Sunday, March 21, 2010

How Clarissa Burden Learned to Fly - Connie May Fowler

Title: How Clarissa Burden Learned to Fly
Author: Connie May Fowler
Published: 2010 Pages: 276
Genre: Fiction
Rating: 4/5

Clarissa Burden, a writer in her thirties and married to a strange and mildly abusive South African man Iggy, lives as a bystander in her own life. She allows people to walk all over her, including the gorgeous women Iggy brings to the house to parade around nude while he photographs them (for art, of course), and she suffers from a terrible bout of writer's block. Set during one hot summer day in the northern Florida town of Hope, Clarissa , through a series of unpredictable circumstances, takes a hard look at her life and finally learns how to fly.

At first How Clarissa Burden Learned to Fly is a little strange. Written in a kind of stream-of-consciousness, the writing can be a little choppy and abrupt (or it could have been my 10 page at a time reading) but as the pieces of the story come together it was difficult not to fall in love with Clarissa and cheer her on with every self-discovery she made. This is my second Fowler novel (the other Before Women had Wings), and Fowler has a keen sense of characterisation. Clarissa is a woman that many can relate to--unsure of herself, unaware of the small abuses she puts up with, lost in her own self.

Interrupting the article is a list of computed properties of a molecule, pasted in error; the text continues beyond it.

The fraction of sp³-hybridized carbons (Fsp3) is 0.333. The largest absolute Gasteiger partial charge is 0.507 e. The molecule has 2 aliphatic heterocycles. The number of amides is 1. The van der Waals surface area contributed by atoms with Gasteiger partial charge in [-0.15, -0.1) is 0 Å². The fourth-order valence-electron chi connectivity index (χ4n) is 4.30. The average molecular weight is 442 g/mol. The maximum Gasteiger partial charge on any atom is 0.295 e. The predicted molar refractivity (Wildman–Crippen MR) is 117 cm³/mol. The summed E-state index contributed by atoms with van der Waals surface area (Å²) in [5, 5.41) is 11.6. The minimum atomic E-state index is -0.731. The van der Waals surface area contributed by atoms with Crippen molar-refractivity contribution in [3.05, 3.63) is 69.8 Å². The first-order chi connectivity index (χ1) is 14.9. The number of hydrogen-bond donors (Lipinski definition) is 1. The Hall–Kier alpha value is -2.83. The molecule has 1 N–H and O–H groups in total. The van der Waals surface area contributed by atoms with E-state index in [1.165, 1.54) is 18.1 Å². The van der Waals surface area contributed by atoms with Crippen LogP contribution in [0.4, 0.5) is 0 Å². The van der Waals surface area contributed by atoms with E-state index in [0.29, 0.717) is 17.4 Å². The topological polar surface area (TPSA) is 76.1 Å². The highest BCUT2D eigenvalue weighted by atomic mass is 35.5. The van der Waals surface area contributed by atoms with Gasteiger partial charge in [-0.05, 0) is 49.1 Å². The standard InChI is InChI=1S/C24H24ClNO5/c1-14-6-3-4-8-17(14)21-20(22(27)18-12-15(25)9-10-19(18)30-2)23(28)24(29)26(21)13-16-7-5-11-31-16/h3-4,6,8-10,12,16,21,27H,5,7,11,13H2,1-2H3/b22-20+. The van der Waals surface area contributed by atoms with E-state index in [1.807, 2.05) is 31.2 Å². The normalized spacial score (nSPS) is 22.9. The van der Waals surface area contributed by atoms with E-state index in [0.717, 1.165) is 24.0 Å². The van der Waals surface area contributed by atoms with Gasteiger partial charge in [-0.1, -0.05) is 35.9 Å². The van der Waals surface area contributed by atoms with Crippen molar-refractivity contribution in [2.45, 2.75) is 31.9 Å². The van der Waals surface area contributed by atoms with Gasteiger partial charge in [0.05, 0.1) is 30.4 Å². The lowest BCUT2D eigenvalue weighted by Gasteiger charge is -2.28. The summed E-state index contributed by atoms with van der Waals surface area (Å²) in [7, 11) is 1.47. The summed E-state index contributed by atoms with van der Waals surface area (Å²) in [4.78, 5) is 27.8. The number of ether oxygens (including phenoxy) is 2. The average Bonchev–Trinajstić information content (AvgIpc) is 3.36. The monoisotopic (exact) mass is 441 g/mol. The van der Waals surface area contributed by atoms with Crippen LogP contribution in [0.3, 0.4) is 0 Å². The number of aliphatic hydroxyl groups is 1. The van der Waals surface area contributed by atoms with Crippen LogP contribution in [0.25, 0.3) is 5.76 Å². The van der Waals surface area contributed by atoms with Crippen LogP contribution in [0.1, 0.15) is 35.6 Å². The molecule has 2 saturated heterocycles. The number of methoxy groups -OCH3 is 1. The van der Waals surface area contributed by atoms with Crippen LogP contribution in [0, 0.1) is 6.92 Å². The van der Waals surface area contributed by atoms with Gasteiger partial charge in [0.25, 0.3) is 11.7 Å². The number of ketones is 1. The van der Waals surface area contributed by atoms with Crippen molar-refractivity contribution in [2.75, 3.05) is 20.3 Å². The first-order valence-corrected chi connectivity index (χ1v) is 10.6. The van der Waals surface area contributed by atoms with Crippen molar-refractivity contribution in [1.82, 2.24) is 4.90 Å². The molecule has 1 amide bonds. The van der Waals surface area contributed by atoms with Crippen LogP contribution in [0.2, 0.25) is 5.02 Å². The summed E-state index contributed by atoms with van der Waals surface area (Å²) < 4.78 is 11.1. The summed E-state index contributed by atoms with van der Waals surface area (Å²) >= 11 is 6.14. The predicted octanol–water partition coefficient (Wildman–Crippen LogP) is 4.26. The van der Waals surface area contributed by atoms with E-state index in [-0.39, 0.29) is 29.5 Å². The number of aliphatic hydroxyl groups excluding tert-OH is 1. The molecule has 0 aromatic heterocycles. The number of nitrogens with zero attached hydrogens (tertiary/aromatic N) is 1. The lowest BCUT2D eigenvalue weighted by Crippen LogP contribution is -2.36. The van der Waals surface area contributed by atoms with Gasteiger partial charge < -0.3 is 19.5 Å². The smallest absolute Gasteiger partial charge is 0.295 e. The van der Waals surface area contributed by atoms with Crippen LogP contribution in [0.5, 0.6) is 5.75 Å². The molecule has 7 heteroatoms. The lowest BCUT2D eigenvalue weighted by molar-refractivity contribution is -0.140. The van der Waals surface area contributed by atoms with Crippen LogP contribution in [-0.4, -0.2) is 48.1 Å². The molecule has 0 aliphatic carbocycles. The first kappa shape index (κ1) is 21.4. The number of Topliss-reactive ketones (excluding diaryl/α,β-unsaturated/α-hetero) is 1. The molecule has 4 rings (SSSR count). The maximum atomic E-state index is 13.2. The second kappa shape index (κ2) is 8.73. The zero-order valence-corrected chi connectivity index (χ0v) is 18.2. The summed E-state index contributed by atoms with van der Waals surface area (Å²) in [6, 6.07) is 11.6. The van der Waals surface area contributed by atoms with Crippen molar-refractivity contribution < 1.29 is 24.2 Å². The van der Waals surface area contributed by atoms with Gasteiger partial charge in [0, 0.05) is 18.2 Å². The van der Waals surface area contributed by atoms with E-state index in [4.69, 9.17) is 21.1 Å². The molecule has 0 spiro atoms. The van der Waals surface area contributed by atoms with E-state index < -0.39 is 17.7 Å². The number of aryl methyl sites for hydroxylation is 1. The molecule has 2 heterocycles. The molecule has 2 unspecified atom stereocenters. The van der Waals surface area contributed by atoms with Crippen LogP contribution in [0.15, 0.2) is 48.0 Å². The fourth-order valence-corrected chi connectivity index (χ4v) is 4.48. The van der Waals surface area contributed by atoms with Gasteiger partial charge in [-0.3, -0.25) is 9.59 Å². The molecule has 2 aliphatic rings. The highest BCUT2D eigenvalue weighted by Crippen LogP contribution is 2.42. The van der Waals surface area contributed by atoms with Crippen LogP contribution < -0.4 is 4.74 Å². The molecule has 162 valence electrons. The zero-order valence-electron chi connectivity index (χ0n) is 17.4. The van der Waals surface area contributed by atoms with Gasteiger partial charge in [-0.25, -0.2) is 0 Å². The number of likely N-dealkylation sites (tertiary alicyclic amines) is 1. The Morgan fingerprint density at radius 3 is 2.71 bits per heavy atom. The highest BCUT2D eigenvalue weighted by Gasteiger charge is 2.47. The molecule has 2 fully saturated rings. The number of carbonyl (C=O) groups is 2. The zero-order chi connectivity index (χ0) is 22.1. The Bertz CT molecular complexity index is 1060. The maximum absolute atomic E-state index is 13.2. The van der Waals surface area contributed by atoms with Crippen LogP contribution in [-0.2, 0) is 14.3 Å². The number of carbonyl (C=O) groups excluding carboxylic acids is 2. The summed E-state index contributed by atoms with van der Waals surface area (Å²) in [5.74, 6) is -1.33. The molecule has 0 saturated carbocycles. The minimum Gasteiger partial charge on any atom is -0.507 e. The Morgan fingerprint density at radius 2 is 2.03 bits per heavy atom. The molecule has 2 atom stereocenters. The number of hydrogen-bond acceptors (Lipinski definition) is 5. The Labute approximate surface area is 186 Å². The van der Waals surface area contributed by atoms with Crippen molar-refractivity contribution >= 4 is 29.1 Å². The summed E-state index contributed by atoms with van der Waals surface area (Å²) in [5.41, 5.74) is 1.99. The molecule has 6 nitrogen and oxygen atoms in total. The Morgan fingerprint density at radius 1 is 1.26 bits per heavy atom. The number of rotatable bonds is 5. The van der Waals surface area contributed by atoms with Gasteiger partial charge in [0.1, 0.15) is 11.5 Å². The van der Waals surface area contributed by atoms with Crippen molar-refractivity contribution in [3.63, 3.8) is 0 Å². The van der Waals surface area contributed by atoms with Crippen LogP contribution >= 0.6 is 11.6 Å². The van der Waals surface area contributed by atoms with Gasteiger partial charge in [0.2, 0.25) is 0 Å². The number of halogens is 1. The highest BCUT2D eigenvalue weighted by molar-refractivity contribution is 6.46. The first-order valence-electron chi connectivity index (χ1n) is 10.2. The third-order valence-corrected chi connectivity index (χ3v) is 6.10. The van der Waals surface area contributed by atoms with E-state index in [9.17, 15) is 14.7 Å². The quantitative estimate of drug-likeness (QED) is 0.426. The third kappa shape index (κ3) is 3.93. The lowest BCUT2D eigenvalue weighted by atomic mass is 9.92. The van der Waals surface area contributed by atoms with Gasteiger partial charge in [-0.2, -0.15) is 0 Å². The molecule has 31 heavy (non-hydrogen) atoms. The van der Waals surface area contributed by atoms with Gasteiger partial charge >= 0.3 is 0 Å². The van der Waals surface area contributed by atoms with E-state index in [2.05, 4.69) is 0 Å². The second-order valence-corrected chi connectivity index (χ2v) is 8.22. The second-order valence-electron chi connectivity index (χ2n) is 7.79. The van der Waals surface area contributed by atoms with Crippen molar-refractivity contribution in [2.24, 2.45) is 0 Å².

"For the last fourteen years, she had lived with an ordinary face: no underbite, no overbite, no buckteeth, nothing to prevent her from operating in the world as if she had every right to be treated with the same respect as any other person. On that hot solstice day--one that had already proven to be extraordinary for Clarissa--she gazed into Olga Villada's unblemished mirror and realized that the person she was in her head was not the person whose reflection stared back at her" (177).
As I got further into the story I loved watching Clarissa discover how she truly was the beauty she saw staring back at her in the mirror and how she determined that despite the cruel words that came out of her husband's mouth she did have worth.